On 28th September 2018, the Court delivered its verdict in this case by 4:1 majority which held that the restriction of women in Sabarimala Temple is unconstitutional. It held that the practice violated the fundamental rights to equality, liberty and freedom of religion, Articles 14, 15, 19(1), 21 and 25(1). It struck down Rule 3(b) of the Kerala Hindu Places of Public Worship Act as unconstitutional. Rule 3(b) allowed for Hindu denominations to exclude women from public places of worship, if the exclusion was based on ‘custom’.
The Apex Court has allowed entry of women of all age groups to the Sabarimala Temple, and held that “Devotion can not be subjected to Gender Discrimination.”
‘Obiter dictum’ is a judge’s expression of opinion uttered in court or in a written judgement, but not essential to the decision and therefore not legally binding as a precedent.
In this case, the Court ruled thus:
“We have no doubt in saying that such practice infringes the right of women to enter a temple and freely practice Hindu religion”.
“Devotion can not be subjected to Gender Discrimination”.
Hon’ble Chief Justice of India stated in his Judgement that religion is a way of life linked to the dignity of an individual and patriarchal practices based on the exclusion of one gender in favour of another could not be allowed to infringe upon the fundamental freedom to practice and profess one’s religion.
Reason of the Verdict
By the majority judgment, it is amply clear that the underlying basic principle that the Constitution of India is supreme. The hon’ble Chief Justice and his companion judges in different words unequivocally upheld that even in matters of religious faith, Governments, religious and other institutions and the people of India are bound by the constitution of the country.
This historic verdict supersedes all other laws of the land and customary practices and beliefs and traditions of different religions/faith which are contrary to it. Thus, on the one hand, it proclaims the triumph of women’s rights towards equality with men and on the other it establishes the supremacy of Constitutional morality over customary laws, rituals and traditions. The far reaching socio-economic and political consequences of this historic verdict will unfold themselves as the country moves forward.
Critical Analysis of the Judgement
The rationality of any religion or a particular ritual is mostly determined and propagated by the male leaders and members in the group. In order to perpetuate their domination, they tend to devise customs, often by the irresponsible interpretation of traditional texts, which consequently results in the subordination of women.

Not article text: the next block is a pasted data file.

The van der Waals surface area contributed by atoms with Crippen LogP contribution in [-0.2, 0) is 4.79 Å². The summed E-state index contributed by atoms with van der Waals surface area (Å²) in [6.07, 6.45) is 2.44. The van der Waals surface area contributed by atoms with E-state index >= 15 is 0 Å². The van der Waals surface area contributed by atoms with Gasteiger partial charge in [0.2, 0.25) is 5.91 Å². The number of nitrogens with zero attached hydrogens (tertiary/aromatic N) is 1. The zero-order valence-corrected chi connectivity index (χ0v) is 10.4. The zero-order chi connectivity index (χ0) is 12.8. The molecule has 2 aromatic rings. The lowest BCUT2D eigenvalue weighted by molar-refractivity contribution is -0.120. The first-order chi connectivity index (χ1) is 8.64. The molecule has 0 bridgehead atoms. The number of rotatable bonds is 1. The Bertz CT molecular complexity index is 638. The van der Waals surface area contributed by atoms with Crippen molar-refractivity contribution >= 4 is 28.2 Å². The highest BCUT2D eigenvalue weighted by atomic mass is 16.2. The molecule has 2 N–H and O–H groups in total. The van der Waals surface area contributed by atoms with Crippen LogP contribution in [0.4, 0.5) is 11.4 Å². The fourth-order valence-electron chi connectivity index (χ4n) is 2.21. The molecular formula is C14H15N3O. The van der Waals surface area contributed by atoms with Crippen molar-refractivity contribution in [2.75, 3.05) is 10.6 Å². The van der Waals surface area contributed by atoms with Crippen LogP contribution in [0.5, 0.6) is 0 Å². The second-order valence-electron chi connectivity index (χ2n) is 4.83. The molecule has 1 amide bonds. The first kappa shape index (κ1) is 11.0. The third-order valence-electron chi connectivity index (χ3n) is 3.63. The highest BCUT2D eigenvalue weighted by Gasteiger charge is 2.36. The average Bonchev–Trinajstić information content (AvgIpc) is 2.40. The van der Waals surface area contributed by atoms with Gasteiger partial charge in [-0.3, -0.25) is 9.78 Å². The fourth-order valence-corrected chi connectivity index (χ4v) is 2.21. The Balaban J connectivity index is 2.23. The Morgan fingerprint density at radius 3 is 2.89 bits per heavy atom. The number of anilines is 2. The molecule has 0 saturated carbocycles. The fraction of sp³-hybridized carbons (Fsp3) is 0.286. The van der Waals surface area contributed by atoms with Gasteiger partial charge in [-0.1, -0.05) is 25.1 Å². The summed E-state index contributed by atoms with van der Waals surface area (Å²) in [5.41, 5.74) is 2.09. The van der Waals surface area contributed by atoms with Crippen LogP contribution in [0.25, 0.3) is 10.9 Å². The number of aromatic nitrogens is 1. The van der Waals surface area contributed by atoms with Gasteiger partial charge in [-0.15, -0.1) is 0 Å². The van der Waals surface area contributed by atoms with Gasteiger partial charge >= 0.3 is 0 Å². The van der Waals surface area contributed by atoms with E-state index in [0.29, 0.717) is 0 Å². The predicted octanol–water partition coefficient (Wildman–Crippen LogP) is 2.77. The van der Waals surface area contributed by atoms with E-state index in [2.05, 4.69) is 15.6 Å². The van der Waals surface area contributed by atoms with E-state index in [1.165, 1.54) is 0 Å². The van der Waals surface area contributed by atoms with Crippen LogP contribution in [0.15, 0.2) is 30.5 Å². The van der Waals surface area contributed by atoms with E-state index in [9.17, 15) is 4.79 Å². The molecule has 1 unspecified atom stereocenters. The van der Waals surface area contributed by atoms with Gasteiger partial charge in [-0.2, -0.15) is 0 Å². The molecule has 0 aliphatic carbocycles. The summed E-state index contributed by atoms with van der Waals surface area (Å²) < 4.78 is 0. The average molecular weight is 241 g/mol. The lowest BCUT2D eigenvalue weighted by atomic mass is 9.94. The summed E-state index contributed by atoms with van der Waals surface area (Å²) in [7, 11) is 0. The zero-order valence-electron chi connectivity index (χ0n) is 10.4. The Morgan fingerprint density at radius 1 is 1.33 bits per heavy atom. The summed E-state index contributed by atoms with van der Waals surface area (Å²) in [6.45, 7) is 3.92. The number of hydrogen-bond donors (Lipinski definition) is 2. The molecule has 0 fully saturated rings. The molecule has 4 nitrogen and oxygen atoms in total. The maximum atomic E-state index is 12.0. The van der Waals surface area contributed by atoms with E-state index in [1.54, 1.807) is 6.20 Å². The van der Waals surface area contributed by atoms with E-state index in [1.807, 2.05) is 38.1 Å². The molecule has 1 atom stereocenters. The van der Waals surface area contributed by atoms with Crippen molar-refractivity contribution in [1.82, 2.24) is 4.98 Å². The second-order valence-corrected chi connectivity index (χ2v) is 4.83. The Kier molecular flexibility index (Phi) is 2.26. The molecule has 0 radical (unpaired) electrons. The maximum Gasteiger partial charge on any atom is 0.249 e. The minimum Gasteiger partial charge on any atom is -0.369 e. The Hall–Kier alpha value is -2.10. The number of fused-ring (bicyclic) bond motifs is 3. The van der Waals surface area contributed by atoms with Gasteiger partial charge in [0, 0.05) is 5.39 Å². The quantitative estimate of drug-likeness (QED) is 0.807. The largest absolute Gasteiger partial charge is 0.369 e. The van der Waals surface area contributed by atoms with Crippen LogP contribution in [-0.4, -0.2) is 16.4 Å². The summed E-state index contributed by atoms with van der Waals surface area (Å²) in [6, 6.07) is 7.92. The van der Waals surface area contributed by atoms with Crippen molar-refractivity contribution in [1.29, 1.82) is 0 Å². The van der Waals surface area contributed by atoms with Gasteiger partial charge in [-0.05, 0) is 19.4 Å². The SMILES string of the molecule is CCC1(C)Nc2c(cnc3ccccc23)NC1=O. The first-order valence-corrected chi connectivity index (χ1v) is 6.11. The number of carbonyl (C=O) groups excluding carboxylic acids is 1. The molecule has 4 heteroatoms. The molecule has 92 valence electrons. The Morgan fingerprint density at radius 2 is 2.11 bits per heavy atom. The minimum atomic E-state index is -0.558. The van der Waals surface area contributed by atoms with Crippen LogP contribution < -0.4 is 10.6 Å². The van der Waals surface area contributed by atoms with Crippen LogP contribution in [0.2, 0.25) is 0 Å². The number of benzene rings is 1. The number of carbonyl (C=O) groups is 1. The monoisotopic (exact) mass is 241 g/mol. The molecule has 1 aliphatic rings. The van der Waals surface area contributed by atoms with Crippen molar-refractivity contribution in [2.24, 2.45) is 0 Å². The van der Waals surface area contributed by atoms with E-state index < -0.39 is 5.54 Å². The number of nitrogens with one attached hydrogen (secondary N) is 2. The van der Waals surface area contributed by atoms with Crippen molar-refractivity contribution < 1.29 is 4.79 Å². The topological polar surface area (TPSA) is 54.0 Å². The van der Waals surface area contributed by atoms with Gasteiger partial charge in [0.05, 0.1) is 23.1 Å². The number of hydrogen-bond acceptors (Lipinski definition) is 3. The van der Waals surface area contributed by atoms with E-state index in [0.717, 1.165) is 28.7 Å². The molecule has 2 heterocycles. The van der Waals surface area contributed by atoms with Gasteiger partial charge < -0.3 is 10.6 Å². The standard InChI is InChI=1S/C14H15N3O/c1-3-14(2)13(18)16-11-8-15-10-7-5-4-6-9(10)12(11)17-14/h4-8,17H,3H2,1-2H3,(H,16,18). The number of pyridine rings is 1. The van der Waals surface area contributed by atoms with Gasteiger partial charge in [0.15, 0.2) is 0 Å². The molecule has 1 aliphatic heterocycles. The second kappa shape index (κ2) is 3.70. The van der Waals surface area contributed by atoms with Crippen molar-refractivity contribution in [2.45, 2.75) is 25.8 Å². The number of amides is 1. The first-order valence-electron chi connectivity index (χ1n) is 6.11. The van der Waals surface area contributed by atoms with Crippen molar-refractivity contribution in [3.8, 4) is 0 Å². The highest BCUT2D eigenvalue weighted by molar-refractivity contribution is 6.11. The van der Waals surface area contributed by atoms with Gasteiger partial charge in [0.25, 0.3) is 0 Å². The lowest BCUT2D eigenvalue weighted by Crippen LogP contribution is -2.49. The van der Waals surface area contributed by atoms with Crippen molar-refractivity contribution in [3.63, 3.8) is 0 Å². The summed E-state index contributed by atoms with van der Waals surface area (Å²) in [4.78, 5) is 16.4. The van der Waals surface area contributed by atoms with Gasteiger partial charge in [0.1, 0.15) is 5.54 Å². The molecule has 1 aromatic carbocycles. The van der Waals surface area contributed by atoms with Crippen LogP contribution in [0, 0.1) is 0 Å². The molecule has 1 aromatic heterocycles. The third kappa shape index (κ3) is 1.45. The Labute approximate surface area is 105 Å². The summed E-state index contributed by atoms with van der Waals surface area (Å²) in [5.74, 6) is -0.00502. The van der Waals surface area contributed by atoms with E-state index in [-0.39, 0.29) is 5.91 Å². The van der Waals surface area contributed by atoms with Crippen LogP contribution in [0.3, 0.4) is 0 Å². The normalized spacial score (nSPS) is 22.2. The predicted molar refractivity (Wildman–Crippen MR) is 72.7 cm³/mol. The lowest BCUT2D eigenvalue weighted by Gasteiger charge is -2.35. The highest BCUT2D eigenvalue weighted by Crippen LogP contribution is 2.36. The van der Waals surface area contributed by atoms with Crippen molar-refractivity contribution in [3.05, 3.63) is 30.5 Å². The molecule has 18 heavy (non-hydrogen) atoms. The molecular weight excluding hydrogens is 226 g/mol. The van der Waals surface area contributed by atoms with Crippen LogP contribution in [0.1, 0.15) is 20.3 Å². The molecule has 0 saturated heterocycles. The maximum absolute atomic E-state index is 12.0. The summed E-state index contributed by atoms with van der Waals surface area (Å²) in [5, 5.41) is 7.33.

Justice Malhotra sets a dangerous precedent by stating that courts should not delve into the rationality of religious practices. One should not forget that if it were not for the judiciary’s activism, the rigid societal structures would have still clawed on to the unbending orthodoxy. A prerequisite of this judgment, however, would have been to find ways to get support from men and women equally.
The main issue of this case was the complete violance of the article 14, 15, and 25 as the women between the age group 10-50 were restricted from entering the temple and the judgement clearly shows that to allow the women af all ages in the temple by crossing the society mythology barriers. By the judgement it is clear that there cannot be bias to reach religion and divine. Climbing and hardness cannot be affected by the attribute of devotion. Proliferate freedom of religion to act and equality and discard bias on the sex basis has been given in this judgment. The judgement totally throw away the inequality present in our Indian society.
On August 4,2006,the Indian Young Lawyers Association filed a plea in the Supreme Court for the entry of women between the age group of 10-50 years at the Lord Ayyappa Temple at Sabarimala which were restricted. On September 28,2018,the Supreme Court passed a verdict that ensures the the entry of women of all the age groups including the restricted age group also.
I have always been against Glorifying Over Work and therefore, in the year 2021, I have decided to launch this campaign “Balancing Life”and talk about this wrong practice, that we have been following since last few years. I will be talking to and interviewing around 1 lakh people in the coming 2021 and publish their interview regarding their opinion on glamourising Over Work.
IF YOU ARE INTERESTED IN PARTICIPATING IN THE SAME, DO LET ME KNOW.
The copyright of this Article belongs exclusively to Ms. Aishwarya Sandeep. Reproduction of the same, without permission will amount to Copyright Infringement. Appropriate Legal Action under the Indian Laws will be taken.
If you would also like to contribute to my website, then do share your articles or poems at email@example.com